In some ways, that’s the trend you see with writers from the former Yugoslavia or especially in the EU—this mixing of cultures and the return of the flaneur. Everybody’s a flaneur now.
Yes, definitely the idea of walking and seeing and experiencing and then chronicling and witnessing.
While also letting go of the fantasy of a fixed self—a fixed national self, a fixed regional self. It makes me wonder if we may begin to transcend language and nationality as categories.
There’s an interesting new generation of writers coming from Africa who write in English— Taiye Selasi and Teju Cole and a number of Nigerians like Chimamanda Adichie or NoViolet Bulawayo—and their English comes from a different place. They’re using the language in new ways. It’s a form of renewal. Sometimes when you’re using a language that’s your everyday language, you don’t even notice when you’re using a cliché, whereas when you come to one language from another, you’re much more careful about the things you say, you are sensitive to how empty certain words and expressions are. All the migration and the movement that’s happening is enriching language in ways that are very good for literature.
Has Spanish-language publishing been affected by economic and/or existential crises the way the U.S. publishing industry has?
It’s much worse. Publishing crises are cyclical. But this is a huge paradigm shift—our time and attention are under attack by technology, but at least in the U.S. and elsewhere, as book sales have been going down, digital book sales have been going up, creating a nice equilibrium. That’s not the case here in Spain. The problem here is piracy. There’s no legislation, no sense that when you’re downloading something you’re stealing it. So digital has not taken over the loss in sales—book sales have dropped something like 54 percent over the past five years. The mid-size houses that were legendary are being bought by and incorporated into the bigger ones and there’s nothing in between to offset that. If there isn’t a strong agent pillar, then the writers aren’t paid correctly and they can’t produce.
It does seem that the industry is beginning to transfer over to Latin America. It’s traditionally been this way—a lot of publishing went over to Latin America, Mexico and Buenos Aires in particular. Spanish exiles who were publishing professionals started important projects in those countries, and then re-situated themselves back in Spain after Franco. But now it seems that Spain’s kind of losing its grip and there’s a burgeoning culture again in Latin America, which is positive because there’s a lot going on there, you can feel the energy. In Spain there’s no leadership right now and that needs to happen in order for them to defend their territory, to find proper legislation, because otherwise they’re doing a disservice to their own talent.
But it’s nice to hear that a robust readership still exists in Spain.
Things have been dire here, desperate. But it’s picking up, young people are starting to come back from abroad. You can already tell the climate’s changing and when it gets bustling, Spain is an exciting place to be. Publishing is a very important industry for this country, so hopefully things will coagulate. Spain had famously been one of the highest countries for translated fiction, and now there’s a lot more attention being placed on emerging Spanish-language writers.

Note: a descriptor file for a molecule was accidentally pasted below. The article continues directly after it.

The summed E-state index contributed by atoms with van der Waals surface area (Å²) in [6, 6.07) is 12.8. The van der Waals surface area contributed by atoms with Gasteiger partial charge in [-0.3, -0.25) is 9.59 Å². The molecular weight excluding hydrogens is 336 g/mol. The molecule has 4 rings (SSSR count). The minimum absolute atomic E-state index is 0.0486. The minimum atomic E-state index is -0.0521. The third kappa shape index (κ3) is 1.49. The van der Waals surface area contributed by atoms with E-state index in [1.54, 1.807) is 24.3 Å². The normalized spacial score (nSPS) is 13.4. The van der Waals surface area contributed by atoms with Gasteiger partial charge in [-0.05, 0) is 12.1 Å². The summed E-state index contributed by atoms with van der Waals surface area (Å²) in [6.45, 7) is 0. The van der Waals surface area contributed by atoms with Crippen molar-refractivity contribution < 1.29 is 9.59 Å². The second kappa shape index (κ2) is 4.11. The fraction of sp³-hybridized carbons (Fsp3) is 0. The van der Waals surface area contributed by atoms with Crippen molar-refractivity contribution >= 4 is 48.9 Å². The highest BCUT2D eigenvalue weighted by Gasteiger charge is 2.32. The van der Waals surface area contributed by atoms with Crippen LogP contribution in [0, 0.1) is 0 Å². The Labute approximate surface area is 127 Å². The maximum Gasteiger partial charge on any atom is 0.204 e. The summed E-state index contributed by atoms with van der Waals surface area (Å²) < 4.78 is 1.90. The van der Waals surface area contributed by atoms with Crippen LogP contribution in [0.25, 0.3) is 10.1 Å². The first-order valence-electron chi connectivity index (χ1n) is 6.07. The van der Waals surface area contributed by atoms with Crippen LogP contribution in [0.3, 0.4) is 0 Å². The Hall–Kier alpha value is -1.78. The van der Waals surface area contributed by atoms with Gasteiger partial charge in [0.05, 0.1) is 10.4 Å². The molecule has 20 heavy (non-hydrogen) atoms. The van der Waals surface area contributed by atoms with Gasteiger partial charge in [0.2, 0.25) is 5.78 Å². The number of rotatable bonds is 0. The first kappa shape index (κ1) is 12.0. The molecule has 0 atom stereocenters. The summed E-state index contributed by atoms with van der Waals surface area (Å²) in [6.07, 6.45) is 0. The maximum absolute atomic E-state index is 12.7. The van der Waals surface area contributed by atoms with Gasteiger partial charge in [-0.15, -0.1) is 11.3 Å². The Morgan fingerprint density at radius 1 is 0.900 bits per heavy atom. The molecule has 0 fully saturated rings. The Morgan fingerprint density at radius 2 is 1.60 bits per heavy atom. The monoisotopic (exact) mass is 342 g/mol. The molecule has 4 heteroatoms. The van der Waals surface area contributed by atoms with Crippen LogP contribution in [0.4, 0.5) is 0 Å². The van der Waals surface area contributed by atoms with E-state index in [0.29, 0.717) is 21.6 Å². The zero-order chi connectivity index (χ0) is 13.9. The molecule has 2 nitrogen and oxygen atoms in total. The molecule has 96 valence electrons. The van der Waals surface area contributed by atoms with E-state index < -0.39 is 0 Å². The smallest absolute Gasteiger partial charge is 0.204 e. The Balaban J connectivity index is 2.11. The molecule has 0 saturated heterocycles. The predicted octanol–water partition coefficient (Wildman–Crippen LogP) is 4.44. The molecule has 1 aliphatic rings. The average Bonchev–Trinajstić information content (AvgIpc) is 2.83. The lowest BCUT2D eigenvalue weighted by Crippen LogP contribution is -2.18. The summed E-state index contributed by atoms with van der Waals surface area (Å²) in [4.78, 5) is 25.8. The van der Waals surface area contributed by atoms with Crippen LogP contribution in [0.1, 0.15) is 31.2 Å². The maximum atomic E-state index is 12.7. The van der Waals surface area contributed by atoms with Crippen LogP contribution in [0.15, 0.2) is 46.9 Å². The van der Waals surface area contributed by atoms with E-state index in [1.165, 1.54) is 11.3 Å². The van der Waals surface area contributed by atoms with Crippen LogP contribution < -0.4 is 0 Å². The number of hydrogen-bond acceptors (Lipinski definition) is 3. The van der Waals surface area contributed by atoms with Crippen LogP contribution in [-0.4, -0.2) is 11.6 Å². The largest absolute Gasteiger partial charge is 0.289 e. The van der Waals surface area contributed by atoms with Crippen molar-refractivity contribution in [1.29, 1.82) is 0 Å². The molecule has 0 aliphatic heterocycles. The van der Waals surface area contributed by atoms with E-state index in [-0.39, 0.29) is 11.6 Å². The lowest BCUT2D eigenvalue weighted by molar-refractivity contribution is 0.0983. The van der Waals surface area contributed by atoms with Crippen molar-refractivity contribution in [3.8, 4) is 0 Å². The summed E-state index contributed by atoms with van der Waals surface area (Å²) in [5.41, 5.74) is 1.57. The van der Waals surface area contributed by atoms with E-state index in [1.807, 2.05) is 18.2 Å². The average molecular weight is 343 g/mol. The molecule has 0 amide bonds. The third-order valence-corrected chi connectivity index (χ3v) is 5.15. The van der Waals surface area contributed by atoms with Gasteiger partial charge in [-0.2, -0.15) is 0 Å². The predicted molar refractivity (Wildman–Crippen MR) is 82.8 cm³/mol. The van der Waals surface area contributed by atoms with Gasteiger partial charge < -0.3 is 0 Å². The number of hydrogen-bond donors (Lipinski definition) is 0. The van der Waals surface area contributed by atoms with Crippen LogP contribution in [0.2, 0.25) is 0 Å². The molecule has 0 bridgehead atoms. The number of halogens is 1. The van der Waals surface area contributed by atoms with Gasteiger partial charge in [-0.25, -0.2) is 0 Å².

Interestingly, there aren’t that many creative-writing classes, certainly not at the university level, which is one of the great differences with the U.S. Everyone wonders whether you can create a writer through creative-writing workshops. Generally speaking, I think you can create a lot of people writing better than they would have had they not taken creative-writing classes, and I think it also engenders a reading public so that you have better readers who expect more. But in Spain, we saw with Granta en Español, there is such a wide variety of literary voices because they weren’t told, for example, not to write about dreams. Can you imagine somebody telling Bolaño not to write about his dreams?
I know you’ve been working on an exhibition of Roberto Bolaño’s archive. Is that project over?
It’s actually ongoing. The estate is taking their time, not wanting to flood the market. What people don’t realize is that Bolaño had been writing obsessively for twenty some years before he published. That’s why there’s such a rich amount of unpublished work. He kept certain things and threw others away. You can tell he wanted them to be gone through and read and taken care of. He kept many papers, would work on them, revise them over the course of many years and during an itinerant lifestyle. It’s always difficult to be the person at the helm of a writer’s archive—you’re always open to the scrutiny of the public and to people who have no idea and yet are belligerently opinionated. For real readers of Bolaño, who wouldn’t want more Bolaño?
Elianna Kan lives in New York and teaches literary translation at Columbia University.